This essay charts several key points of contact between Nietzsche and the hermeneutical tradition. It begins by arguing that the familiar claim that Nietzsche offers a hermeneutics of suspicion is potentially misleading. Seeking a more accurate representation of Nietzsche’s views, the essay argues that Nietzsche’s interpretive stance has several key features: he rejects immediate givens, endorses holism and perspectivism, and sees conscious experience as structured by concepts and language. Methodologically, Nietzsche inaugurates a genealogical approach to studying objects of philosophical concern, (...)
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  22. Nietzsche on Taste: Epistemic Privilege and Anti-Realism.Jonathan Mitchell - 2017 - Inquiry: An Interdisciplinary Journal of Philosophy 60 (1-2):31-65.
    The central aim of this article is to argue that Nietzsche takes his own taste, and those in the relevant sense similar to it, to enjoy a kind of epistemic privilege over their rivals. Section 2 will examine the textual evidence for an anti-realist reading of Nietzsche on taste. Section 3 will then provide an account of taste as an ‘affective evaluative sensibility’, asking whether taste so understood supports an anti-realist reading. I will argue that it does not and that (...)
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  23. The History, Origin, and Meaning of Nietzsche’s Slave Revolt in Morality.Avery Snelson - 2017 - Inquiry: An Interdisciplinary Journal of Philosophy 60 (1-2):1-30.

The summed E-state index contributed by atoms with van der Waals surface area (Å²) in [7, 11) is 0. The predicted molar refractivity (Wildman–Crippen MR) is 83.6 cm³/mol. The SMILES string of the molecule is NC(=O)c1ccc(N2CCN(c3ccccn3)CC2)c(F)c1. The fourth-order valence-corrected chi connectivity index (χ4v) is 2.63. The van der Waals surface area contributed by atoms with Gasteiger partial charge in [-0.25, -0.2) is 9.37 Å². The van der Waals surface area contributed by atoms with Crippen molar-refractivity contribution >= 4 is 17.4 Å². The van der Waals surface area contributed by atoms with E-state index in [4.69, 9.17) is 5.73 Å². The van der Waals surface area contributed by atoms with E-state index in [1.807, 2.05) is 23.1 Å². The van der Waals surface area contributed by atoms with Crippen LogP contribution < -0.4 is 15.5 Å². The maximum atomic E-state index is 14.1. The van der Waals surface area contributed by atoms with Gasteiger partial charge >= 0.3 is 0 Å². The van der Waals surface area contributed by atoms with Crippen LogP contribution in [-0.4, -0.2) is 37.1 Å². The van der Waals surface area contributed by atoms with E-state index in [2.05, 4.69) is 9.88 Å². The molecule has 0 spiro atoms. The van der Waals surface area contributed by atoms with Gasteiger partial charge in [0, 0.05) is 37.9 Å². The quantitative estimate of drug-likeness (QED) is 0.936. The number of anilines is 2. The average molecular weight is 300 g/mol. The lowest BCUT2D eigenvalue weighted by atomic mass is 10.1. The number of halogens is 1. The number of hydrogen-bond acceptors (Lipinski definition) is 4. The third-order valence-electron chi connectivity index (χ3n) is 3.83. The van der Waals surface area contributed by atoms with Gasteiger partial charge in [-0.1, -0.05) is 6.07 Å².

While it is uncontroversial that the slave revolt in morality consists in a denial of the nobles as objects of value, Nietzsche’s account in the Genealogy’s first essay invites ambiguities concerning its origin, ressentiment’s relationship to value creation, and its meaning. In this paper, I address these ambiguities by analyzing the morality of good and evil as an historical artifact of Judeo-Christian tradition, and I argue for a two-stage, non-strategic interpretation of the slave revolt, according to which Judaism and Christianity (...)
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  24. Il prospettivismo morale nietzscheano.Pietro Gori & Paolo Stellino - 2015 - Syzetesis (2):109-128.
    ITALIAN: Contrariamente a quanto possa suggerire una lettura superficiale, il prospettivismo di Nietzsche è limitato alla sfera teoretica solo in apparenza. Nietzsche, infatti, collega questa nozione alla propria analisi dei valori e, più in generale, alla critica della morale. Scopo del presente articolo è di presentare una disamina di quello che possiamo chiamare il "prospettivismo morale" di Nietzsche. Col preciso scopo di rispondere alla domanda relativa a quale tipo di filosofia pratica derivi dalle riflessioni di Nietzsche sul prospettivismo, concentreremo la (...)
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  25. Swanton and Nietzsche on Self-Love.Ruth Abbey - 2015 - Journal of Value Inquiry 49 (3):387-403.
    Most of Christine Swanton’s quotations from and references to Nietzsche are drawn The Genealogy of Morals, Thus Spoke Zarathustra, and Beyond Good and Evil. I suggest that Human, All too Human and Daybreak, two of Nietzsche’s most neglected works, provide rich resources for Swanton’s interpretation of Nietzsche’s view of self-love and its defining role in genuinely ethical action. Self-love assumes a central place in these writings, as do its cognate concepts of egoism and vanity. I outline some of the reasons (...)
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  26. Nietzsche: Moralist or Immoralist?—The Verdict of the European Protestant Theologians in the First World War.Charles E. Bailey - 1989 - History of European Ideas 11 (1-6):799-814.
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  27. Odd Bedfellows: Nietzsche and Mill on Marriage.Ruth Abbey - 1997 - History of European Ideas 23 (2-4):81-104.